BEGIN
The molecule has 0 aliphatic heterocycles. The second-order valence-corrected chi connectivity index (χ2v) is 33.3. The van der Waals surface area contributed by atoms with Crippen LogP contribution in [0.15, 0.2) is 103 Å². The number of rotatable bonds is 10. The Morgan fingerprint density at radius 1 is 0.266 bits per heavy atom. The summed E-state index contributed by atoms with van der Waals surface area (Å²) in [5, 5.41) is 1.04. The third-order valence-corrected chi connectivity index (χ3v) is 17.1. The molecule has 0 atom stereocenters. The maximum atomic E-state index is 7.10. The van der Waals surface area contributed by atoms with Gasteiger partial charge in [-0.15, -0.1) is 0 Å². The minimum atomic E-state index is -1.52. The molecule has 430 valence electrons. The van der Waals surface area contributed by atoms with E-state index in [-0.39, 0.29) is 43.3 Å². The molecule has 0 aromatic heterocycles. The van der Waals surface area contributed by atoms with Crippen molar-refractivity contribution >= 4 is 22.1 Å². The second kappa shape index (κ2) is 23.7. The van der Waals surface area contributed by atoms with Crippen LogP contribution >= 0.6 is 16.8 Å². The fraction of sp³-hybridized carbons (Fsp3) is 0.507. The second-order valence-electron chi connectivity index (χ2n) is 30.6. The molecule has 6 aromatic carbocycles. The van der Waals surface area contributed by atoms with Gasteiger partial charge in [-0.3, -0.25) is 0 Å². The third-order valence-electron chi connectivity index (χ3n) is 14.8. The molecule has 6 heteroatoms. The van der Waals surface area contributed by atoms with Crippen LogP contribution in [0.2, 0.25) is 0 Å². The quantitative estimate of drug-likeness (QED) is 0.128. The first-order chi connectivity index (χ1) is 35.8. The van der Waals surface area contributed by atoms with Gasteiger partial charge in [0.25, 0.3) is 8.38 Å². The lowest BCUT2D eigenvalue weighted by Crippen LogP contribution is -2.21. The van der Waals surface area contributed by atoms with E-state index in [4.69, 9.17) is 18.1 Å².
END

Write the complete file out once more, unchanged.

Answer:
The molecule has 0 aliphatic heterocycles. The second-order valence-corrected chi connectivity index (χ2v) is 33.3. The van der Waals surface area contributed by atoms with Crippen LogP contribution in [0.15, 0.2) is 103 Å². The number of rotatable bonds is 10. The Morgan fingerprint density at radius 1 is 0.266 bits per heavy atom. The summed E-state index contributed by atoms with van der Waals surface area (Å²) in [5, 5.41) is 1.04. The third-order valence-corrected chi connectivity index (χ3v) is 17.1. The molecule has 0 atom stereocenters. The maximum atomic E-state index is 7.10. The van der Waals surface area contributed by atoms with Gasteiger partial charge in [-0.15, -0.1) is 0 Å². The minimum atomic E-state index is -1.52. The molecule has 430 valence electrons. The van der Waals surface area contributed by atoms with E-state index in [-0.39, 0.29) is 43.3 Å². The molecule has 0 aromatic heterocycles. The van der Waals surface area contributed by atoms with Crippen molar-refractivity contribution >= 4 is 22.1 Å². The second kappa shape index (κ2) is 23.7. The van der Waals surface area contributed by atoms with Crippen LogP contribution >= 0.6 is 16.8 Å². The fraction of sp³-hybridized carbons (Fsp3) is 0.507. The second-order valence-electron chi connectivity index (χ2n) is 30.6. The molecule has 6 aromatic carbocycles. The van der Waals surface area contributed by atoms with Gasteiger partial charge in [-0.3, -0.25) is 0 Å². The third-order valence-electron chi connectivity index (χ3n) is 14.8. The molecule has 6 heteroatoms. The van der Waals surface area contributed by atoms with Crippen LogP contribution in [0.2, 0.25) is 0 Å². The quantitative estimate of drug-likeness (QED) is 0.128. The first-order chi connectivity index (χ1) is 35.8. The van der Waals surface area contributed by atoms with Gasteiger partial charge in [0.25, 0.3) is 8.38 Å². The lowest BCUT2D eigenvalue weighted by Crippen LogP contribution is -2.21. The van der Waals surface area contributed by atoms with E-state index in [4.69, 9.17) is 18.1 Å².